A person hanging on the cross would fight to get out of a slouched position, which basically puts the chest into an inhaled position. In order to exhale, Jesus would have to stand up to relax his muscles and breathe in. This would cause a lot of pain and tearing in his feet, and more ripping and tearing as his back rubs against the wooden cross. Eventually, exhaustion took over and Jesus wasn’t able to push up anymore to breathe. (198)
Eventually his breathing slowed down and he went into an irregular heartbeat. When his heart was beating erratically, Jesus would have known that he was at the moment of death, which is when he said, “Lord into your hands I commit my spirit.” (Luke 23:46) He then died of cardiac arrest. (199)
So you see, there’s no way Jesus made it off that cross alive. Let’s say somehow he did. Well, there was no way Jesus was getting out of that tomb in the condition that he was in, let alone running away from anybody.
Second, like I said before, the roman solider guarding that tomb would have never let him escape. So let’s say everyone agrees Jesus died but now his friends came to remove his body in an attempt to make it look like he was missing. Again, it’s not going to happen. The tomb guard’s life depended on it.
But wonder if they did get his body out?
Ha. Ok fine. Even if they did get Jesus’ body out, do you think an army of soldiers weren’t going to chase them down on horses and catch them, who were running on foot or donkeys? They knew what was at stake. If Jesus ends up missing, Christianity not only lives, it thrives. They would never let it happen under their watch.
But actually it did. And no one could explain how.
“So the tomb was really empty?”
“Yes. Everyone acknowledged it too. Nobody, not even the Roman authorities or Jewish leaders ever claimed that the tomb still contained Jesus’ body. They only came up with absurd stories to try to explain what happened.”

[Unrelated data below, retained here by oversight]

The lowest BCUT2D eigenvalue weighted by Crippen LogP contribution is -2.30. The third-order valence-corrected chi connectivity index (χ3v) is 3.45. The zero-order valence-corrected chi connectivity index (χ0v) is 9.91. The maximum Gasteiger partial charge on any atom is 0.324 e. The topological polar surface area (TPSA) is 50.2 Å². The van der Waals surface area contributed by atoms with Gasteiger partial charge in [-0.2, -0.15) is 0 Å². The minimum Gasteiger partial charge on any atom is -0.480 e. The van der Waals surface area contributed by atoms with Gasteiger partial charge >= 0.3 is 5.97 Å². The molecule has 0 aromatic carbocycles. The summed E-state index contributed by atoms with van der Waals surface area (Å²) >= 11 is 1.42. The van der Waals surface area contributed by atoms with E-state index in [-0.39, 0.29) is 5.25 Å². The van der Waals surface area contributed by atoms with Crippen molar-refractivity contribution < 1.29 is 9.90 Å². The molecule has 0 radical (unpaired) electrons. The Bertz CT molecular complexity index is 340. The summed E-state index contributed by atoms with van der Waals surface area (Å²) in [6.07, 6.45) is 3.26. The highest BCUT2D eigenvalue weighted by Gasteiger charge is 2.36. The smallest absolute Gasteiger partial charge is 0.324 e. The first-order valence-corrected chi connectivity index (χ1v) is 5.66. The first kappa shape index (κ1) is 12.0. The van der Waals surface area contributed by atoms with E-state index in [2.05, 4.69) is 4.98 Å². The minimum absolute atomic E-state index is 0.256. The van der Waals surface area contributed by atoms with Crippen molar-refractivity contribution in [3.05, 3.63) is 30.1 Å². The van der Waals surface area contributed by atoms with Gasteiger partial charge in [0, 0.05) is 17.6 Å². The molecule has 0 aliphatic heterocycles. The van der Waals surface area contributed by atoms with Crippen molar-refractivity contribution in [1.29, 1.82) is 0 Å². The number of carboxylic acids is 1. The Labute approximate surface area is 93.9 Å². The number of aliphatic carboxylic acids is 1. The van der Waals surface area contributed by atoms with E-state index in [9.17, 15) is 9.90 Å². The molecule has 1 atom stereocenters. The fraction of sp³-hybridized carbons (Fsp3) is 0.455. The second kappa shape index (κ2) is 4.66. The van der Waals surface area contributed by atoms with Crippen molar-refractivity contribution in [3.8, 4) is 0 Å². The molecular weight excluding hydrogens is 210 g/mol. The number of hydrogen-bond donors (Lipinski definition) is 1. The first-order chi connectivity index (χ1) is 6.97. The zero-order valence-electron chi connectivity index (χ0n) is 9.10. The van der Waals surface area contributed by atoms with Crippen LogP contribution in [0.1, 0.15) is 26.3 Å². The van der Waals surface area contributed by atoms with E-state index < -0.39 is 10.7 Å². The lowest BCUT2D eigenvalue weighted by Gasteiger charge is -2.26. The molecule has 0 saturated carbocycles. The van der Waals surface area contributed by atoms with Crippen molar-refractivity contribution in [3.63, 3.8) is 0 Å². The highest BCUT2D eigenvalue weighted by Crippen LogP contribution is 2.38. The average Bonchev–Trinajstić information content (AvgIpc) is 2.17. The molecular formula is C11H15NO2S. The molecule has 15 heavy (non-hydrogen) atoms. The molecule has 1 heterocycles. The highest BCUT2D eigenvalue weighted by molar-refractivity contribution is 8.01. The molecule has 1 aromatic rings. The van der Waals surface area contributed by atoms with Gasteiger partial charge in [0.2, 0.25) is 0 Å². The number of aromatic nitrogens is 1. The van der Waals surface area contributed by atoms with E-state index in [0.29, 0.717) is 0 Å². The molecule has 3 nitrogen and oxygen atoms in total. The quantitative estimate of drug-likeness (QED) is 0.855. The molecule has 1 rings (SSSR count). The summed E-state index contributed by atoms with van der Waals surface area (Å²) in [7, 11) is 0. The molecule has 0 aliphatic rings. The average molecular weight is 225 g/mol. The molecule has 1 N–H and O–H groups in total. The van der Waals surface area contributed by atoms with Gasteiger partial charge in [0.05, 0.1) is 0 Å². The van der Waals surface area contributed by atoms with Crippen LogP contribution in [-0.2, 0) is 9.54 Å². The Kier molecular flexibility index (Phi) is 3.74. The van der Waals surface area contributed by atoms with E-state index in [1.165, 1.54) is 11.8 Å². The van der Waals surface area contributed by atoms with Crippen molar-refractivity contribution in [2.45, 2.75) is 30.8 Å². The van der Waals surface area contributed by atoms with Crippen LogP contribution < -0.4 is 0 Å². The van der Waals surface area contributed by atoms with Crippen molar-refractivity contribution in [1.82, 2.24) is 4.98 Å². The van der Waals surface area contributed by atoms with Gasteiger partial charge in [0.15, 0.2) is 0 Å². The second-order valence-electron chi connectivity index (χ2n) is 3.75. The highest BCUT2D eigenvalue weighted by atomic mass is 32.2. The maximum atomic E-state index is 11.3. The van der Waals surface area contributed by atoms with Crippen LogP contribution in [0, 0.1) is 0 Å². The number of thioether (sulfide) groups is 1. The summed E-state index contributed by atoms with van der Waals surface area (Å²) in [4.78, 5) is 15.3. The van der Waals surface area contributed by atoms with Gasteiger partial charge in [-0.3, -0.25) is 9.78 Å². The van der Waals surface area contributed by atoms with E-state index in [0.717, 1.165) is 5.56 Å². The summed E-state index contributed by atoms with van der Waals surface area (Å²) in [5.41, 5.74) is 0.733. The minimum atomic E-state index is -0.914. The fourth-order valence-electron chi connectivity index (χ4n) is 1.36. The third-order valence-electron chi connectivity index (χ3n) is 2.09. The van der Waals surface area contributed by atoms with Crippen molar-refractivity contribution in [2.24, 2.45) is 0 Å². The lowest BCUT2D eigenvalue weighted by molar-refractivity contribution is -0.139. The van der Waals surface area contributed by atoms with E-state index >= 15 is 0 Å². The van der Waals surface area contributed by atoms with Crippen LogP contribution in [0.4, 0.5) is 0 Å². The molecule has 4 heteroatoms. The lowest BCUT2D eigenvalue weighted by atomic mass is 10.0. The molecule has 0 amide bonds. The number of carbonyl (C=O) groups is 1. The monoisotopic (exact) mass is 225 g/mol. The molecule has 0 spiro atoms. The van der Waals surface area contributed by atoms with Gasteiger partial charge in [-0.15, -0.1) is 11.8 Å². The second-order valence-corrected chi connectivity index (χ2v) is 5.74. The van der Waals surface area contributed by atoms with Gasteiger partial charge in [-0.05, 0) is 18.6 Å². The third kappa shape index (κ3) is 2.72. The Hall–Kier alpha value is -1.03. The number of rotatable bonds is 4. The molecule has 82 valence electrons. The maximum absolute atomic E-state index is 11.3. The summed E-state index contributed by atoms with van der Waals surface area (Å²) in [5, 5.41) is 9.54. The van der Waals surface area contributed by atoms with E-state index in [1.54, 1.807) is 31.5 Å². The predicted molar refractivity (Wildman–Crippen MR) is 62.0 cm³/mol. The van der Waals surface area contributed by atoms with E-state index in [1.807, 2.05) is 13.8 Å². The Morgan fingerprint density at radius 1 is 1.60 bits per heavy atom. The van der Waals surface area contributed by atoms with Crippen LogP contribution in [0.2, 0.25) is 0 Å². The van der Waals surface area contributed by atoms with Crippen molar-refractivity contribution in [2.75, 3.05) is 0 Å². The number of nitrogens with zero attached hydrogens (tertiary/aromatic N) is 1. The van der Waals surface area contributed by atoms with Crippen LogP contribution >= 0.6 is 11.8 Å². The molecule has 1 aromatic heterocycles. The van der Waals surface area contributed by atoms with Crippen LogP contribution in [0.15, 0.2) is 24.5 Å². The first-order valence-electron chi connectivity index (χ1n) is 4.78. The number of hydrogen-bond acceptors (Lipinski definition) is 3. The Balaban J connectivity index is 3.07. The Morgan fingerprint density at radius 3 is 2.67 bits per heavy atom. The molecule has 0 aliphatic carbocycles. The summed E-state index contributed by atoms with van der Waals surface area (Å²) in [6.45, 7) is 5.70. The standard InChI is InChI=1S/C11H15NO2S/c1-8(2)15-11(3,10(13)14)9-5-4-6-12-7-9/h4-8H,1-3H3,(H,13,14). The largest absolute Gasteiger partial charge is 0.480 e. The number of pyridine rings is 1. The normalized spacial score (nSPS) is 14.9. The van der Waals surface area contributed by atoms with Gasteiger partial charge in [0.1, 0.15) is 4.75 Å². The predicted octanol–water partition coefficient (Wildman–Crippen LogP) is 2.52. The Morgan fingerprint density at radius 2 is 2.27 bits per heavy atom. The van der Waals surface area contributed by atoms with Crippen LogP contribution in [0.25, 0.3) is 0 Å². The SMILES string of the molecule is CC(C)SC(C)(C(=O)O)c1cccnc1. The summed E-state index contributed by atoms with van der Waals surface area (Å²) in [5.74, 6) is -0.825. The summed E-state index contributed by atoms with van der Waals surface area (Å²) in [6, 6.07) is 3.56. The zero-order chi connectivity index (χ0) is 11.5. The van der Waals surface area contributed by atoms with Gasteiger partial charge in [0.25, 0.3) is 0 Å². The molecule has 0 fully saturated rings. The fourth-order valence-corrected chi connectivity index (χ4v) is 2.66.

“Who found the tomb empty?”
“Mary and her friends.”
“Maybe Mary and her lady friends made up the story about Jesus being missing?”
Well, here’s a really important point you have to remember. At the time of Jesus, women were looked down upon. They were not privy to many things, especially religion. Jewish leaders didn’t even want them hearing the words they preached. The fact that the gospels report that women discovered the empty tomb bolsters the story’s authenticity. (Page 263)
Women’s testimony was regarded as so worthless that they weren’t even allowed to serve as legal witnesses in a Jewish court of law. The fact that women are the first witness to an empty tomb is most plausibly explained by the reality that, like it or not, they were the discoverers of the empty tomb. This shows that the gospel writers faithfully recorded what happened, even if it was embarrassing. (218)
“How come all the Jewish people didn’t immediately convert?”
“How did you even think of asking me a question like that?”
“Well dad, Jesus was Jewish and a lot of the people he talked to and lived among were Jewish. If they all saw and heard about this happening, why do we still have Jewish people today?”
Well, a lot of Jewish people did convert. In fact, over ten thousand of them. Right, not all of them. But the social structures that gave Jews their national identity were extremely important to them. It would be hard to break from that culture. (250) Your family would disown you. Your life would be lost and perhaps threatened. Think about how hard it is for people to change. We see it all the time at the gym. People know exactly what they’re supposed to eat to be healthy. They know they need to workout to lose weight and be strong. How many actually do it? Change is hard.
So for ten thousand to convert just five weeks after Jesus is crucified, that’s HUGE. Think about if that happened today. That’s a powerful human being to convert that many people, that fast.
It’s not possible. Unless you’re the living God.